DTN/Progressive Farmer

When he last stepped on his cardiologist’s scale at the mayo Clinic in September, Iowa farmer Ben Riensche was down nearly 200 pounds since his last annual checkup. While he doesn’t expect to lose as much from 2017 cash rents as he did on his near-Paleo diet, he’s hopeful slimmer lease rates will downsize his cost of production for $3 corn.

September was Iowa’s legal deadline for terminating farmland rentals for the coming production year. At that time, the renter or the landowner could terminate the lease. another option was to terminate it with the intention of retaining the operator but postponing a decision to reset rental rates until after harvest.

Chris Barron, a Rowley, Iowa, farmer and farm financial adviser, says they were seeing quite a few of the lattertype lease terminations in 2016.

“Not to cancel the lease, but with people asking to extend negotiations on rates into January,” he explains. this attitude of “wait and see what happens to commodity prices” has really gained traction, he adds.

WORKING CAPITAL DOWN. Profit margins for most midwest cash renters have been grim since 2014, topped by average $100-per-acre losses for Illinois growers in 2015. Cumulative losses doubled that scale the past three years, according to estimates from some farm lenders. a Rabobank analyst reported that three consecutive years of losses have “evaporated” farm working capital below acceptable credit standards in many cases.

Some lenders suggest average Iowa rents need to gravitate to around $190 per acre to restore profitability. It’s an adjustment that could take several more years and leave operators accruing losses in the interim. Looking back, USDA reports show Iowa’s average cash rents peaked at $260 per acre in 2014 but dipped to $235 in 2016. Premium land once commanded rents of $350 and up.

“A lot of cash renters paying market rates made money in 2011 and 2012, but gave back everything they made in 2013, 2014 and 2015,” Barron says. “Record 2016 yields lower costs per bushel, but even so, not many of my clients are in the black today. a 50-cent corn rally would get maybe half of them back in the black and in survival mode.”

University of Illinois economist Gary Schnitkey agrees most cash renters need closer to $4 corn to break even. But if corn prices average only $3.50 per bushel next season (with no farm program payments on the horizon), even high-yielding 200-bushel Illinois farms could lose $65 an acre on $245 cash rent, Schnitkey estimates. Soybeans at $9 or $9.50 offer a better prognosis.

SYMPATHY FACTOR. News stories about growing financial hardships have helped sway landowner attitudes this season, Riensche says. A year ago, some balked at appeals for rent relief, and some negotiations continued until planting season.

“Now, landlords seem to have the intuition that changes need to be made. In fact, most of them are just waiting for us to pop the question,” Riensche adds. “Most realize that they were living on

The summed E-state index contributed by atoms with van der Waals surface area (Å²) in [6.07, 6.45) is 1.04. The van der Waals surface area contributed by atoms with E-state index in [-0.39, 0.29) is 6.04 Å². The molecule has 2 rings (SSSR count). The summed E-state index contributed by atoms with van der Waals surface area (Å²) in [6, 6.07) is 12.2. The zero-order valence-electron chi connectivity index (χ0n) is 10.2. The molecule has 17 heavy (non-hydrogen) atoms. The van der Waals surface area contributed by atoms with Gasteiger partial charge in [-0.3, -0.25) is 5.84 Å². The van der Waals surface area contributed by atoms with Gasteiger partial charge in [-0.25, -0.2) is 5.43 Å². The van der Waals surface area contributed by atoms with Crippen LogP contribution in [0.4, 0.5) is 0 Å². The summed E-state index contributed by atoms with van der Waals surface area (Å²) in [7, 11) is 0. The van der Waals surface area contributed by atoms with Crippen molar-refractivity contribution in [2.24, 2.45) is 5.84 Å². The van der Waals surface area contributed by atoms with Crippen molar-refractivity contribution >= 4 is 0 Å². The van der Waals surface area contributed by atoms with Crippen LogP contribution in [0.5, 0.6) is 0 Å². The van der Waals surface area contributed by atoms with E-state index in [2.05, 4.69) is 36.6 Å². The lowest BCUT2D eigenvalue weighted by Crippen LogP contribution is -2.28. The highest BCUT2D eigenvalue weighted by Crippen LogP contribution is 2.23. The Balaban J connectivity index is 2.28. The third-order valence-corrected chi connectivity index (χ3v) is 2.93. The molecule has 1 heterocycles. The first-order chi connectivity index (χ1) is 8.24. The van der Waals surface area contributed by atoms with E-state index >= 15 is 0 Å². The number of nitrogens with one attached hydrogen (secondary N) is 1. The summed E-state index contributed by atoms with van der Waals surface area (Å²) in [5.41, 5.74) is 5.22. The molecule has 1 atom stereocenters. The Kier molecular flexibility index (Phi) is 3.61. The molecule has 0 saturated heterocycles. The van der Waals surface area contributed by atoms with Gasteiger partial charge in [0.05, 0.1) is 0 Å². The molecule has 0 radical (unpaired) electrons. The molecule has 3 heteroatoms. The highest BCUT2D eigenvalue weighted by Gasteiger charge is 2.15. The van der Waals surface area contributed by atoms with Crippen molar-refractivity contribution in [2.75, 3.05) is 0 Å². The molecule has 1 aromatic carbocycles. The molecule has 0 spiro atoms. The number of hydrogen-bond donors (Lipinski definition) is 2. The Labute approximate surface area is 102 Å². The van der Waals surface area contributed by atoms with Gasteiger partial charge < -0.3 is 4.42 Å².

borrowed time. Maybe rents should have gone up faster when corn prices were escalating, but they should have also come down faster on the other end.”

The other factor in Riensche’s favor is that he paid landowners premiums after unusually good years from 2010 to 2014.

“We gave a bonus if a landlord was locked midstream in a reasonable multiyear lease that was under the trend. We also voluntarily increased year-to-year leases if the landowner was too shy to ask for something more in line with the market,” he says. Other landowners received improvements in lieu of cash, such as tiling, waterways or conservation work.

“It’s surprised me, but they have not forgotten that we ‘bonused’ them on the way up [in commodity prices], and they’re being magnanimous on the way down,” Riensche says.

Landowners in high-property-tax states like Indiana, Nebraska and Ohio may be a little more reticent to adjust. In northeast Ohio, property taxes are running $58 to $75 per acre, “which doesn’t look so good if rent is $150,” a DTN subscriber points out.

Randy Hertz, chief executive officer of Hertz Farm Management, in Nevada, Iowa, is sympathetic to operators’ needs but cautions average rent reductions might not be as big as some anticipate.

“It all depends on how well-informed farmland owners are and what kind of rent adjustments were made the past few years. It’s the average and aboveaverage rents that need concessions,” he says. “If you’ve got somebody from the big city who doesn’t understand the economics of farming, they may not be quite so interested in working with their farm operators.”

Hertz’s firm held a dozen landowner education courses across the Midwest this past summer to prepare owners for the new rental climate.

“Renting farmland isn’t like commercial property or leasing an apartment in downtown New York,” he says. “Some owners think you can just find anyone to pay the rent, but that’s not the case in agriculture.”